Strong evidence confirms the effectiveness of physiotherapy to treat arthritis and musculoskeletal conditions, with interventions to control pain and improve physical function.

Physiotherapy management of arthritis

Backed by strong evidence from randomised controlled trials and systematic reviews, the treatment of arthritis and musculoskeletal conditions is a core function of physiotherapy practice. Timely access to physiotherapy services for patients with arthritis-related problems can delay disease progression, reduce relapse and disease severity, and assist in prevention of further problems.

Appropriate exercise plays a vital role in prevention and early intervention, and several studies demonstrate the effectiveness of land-based therapeutic exercise in managing both acute and chronic arthritis and related conditions. Research shows that specific exercise keeps joints mobile, improving cartilage health while maintaining muscle strength.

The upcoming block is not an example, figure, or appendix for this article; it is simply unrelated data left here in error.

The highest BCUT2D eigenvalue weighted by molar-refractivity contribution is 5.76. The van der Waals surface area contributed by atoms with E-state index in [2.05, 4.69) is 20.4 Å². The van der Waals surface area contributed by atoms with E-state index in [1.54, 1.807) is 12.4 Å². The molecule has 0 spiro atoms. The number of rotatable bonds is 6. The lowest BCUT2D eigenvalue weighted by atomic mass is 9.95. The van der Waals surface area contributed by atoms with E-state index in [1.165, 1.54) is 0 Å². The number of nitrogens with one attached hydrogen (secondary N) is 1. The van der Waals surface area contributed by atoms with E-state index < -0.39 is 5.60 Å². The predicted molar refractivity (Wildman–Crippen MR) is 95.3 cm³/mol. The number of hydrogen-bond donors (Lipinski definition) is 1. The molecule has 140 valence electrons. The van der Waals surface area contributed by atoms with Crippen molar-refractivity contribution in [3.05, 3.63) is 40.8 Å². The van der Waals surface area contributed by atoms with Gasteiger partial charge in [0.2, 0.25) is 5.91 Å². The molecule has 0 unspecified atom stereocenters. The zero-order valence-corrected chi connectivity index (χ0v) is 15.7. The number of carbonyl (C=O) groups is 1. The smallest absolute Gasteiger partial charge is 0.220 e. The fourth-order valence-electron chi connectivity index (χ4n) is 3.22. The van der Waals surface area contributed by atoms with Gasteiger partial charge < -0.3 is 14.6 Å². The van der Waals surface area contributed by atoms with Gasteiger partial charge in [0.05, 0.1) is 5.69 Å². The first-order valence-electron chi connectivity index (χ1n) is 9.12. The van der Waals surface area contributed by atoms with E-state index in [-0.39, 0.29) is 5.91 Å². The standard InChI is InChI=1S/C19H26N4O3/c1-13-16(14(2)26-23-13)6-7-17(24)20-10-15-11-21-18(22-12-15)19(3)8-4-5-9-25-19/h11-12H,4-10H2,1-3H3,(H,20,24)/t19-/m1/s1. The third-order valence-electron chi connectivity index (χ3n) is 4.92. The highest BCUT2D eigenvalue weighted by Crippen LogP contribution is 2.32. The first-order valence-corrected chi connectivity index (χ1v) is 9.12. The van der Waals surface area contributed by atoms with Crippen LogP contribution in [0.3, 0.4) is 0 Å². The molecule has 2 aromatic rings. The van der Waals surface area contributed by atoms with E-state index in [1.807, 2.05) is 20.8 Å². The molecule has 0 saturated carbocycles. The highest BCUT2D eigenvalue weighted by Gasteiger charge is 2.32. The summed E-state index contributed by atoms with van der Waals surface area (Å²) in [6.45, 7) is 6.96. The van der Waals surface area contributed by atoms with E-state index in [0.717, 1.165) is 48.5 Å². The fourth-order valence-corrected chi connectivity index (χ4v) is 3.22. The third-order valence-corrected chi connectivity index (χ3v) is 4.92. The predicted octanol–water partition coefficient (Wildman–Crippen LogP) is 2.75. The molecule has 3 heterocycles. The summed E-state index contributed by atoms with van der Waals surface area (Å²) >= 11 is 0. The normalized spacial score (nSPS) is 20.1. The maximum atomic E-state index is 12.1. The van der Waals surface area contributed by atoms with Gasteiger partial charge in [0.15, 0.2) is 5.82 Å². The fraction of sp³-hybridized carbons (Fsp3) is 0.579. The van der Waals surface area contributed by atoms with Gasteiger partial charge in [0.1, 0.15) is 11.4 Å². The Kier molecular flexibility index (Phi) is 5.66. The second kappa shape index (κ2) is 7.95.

The benefits of exercising in water are also well documented, with good evidence supporting the role of aquatic physiotherapy in reducing pain and improving joint mobility, strength and balance, especially among older people and those with rheumatic conditions and chronic lower back pain.

The highly skilled physiotherapists in our practice can prescribe tailored exercise and aquatic programs to increase physical activity and function without aggravating any coexisting problems. We also provide realistic advice to encourage self- management and build patient confidence to make daily decisions to cope with their condition.


APA physiotherapists are qualified professionals with expert knowledge and skills in the prevention, diagnosis and treatment of musculoskeletal conditions. All APA physiotherapists must participate in continuing professional development to keep them up to date with the latest in techniques and leading research-based treatment.

APA position statement: Physiotherapy in the management of arthritis and musculoskeletal conditions. Australian Physiotherapy Association, 2005.